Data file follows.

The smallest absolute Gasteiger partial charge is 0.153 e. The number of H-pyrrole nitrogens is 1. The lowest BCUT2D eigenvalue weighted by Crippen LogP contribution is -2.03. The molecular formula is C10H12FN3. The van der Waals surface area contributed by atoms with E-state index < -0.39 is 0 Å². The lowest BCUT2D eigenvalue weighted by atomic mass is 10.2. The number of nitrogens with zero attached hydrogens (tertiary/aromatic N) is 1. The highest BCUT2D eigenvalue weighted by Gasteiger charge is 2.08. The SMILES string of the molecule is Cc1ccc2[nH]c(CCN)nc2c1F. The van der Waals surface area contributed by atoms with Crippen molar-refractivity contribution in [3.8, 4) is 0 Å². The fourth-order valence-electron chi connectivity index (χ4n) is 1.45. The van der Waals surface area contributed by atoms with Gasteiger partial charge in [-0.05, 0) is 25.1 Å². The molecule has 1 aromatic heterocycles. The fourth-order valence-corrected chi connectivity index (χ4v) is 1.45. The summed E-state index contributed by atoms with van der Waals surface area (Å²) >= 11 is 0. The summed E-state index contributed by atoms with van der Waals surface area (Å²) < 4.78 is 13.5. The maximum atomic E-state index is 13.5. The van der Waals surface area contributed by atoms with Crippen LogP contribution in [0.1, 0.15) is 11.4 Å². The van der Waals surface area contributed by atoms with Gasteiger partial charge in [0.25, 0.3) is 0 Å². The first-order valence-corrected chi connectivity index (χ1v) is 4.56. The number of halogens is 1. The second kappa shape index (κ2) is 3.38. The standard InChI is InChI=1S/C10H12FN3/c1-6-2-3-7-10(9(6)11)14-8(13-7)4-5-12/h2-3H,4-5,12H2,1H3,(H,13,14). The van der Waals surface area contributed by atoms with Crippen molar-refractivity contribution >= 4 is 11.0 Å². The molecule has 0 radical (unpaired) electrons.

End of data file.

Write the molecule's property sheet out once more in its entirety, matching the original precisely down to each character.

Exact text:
The smallest absolute Gasteiger partial charge is 0.153 e. The number of H-pyrrole nitrogens is 1. The lowest BCUT2D eigenvalue weighted by Crippen LogP contribution is -2.03. The molecular formula is C10H12FN3. The van der Waals surface area contributed by atoms with E-state index < -0.39 is 0 Å². The lowest BCUT2D eigenvalue weighted by atomic mass is 10.2. The number of nitrogens with zero attached hydrogens (tertiary/aromatic N) is 1. The highest BCUT2D eigenvalue weighted by Gasteiger charge is 2.08. The SMILES string of the molecule is Cc1ccc2[nH]c(CCN)nc2c1F. The van der Waals surface area contributed by atoms with Crippen molar-refractivity contribution in [3.8, 4) is 0 Å². The fourth-order valence-electron chi connectivity index (χ4n) is 1.45. The van der Waals surface area contributed by atoms with Gasteiger partial charge in [-0.05, 0) is 25.1 Å². The molecule has 1 aromatic heterocycles. The fourth-order valence-corrected chi connectivity index (χ4v) is 1.45. The summed E-state index contributed by atoms with van der Waals surface area (Å²) >= 11 is 0. The summed E-state index contributed by atoms with van der Waals surface area (Å²) < 4.78 is 13.5. The maximum atomic E-state index is 13.5. The van der Waals surface area contributed by atoms with Crippen LogP contribution in [0.1, 0.15) is 11.4 Å². The van der Waals surface area contributed by atoms with Gasteiger partial charge in [0.25, 0.3) is 0 Å². The first-order valence-corrected chi connectivity index (χ1v) is 4.56. The number of halogens is 1. The second kappa shape index (κ2) is 3.38. The standard InChI is InChI=1S/C10H12FN3/c1-6-2-3-7-10(9(6)11)14-8(13-7)4-5-12/h2-3H,4-5,12H2,1H3,(H,13,14). The van der Waals surface area contributed by atoms with Crippen molar-refractivity contribution >= 4 is 11.0 Å². The molecule has 0 radical (unpaired) electrons.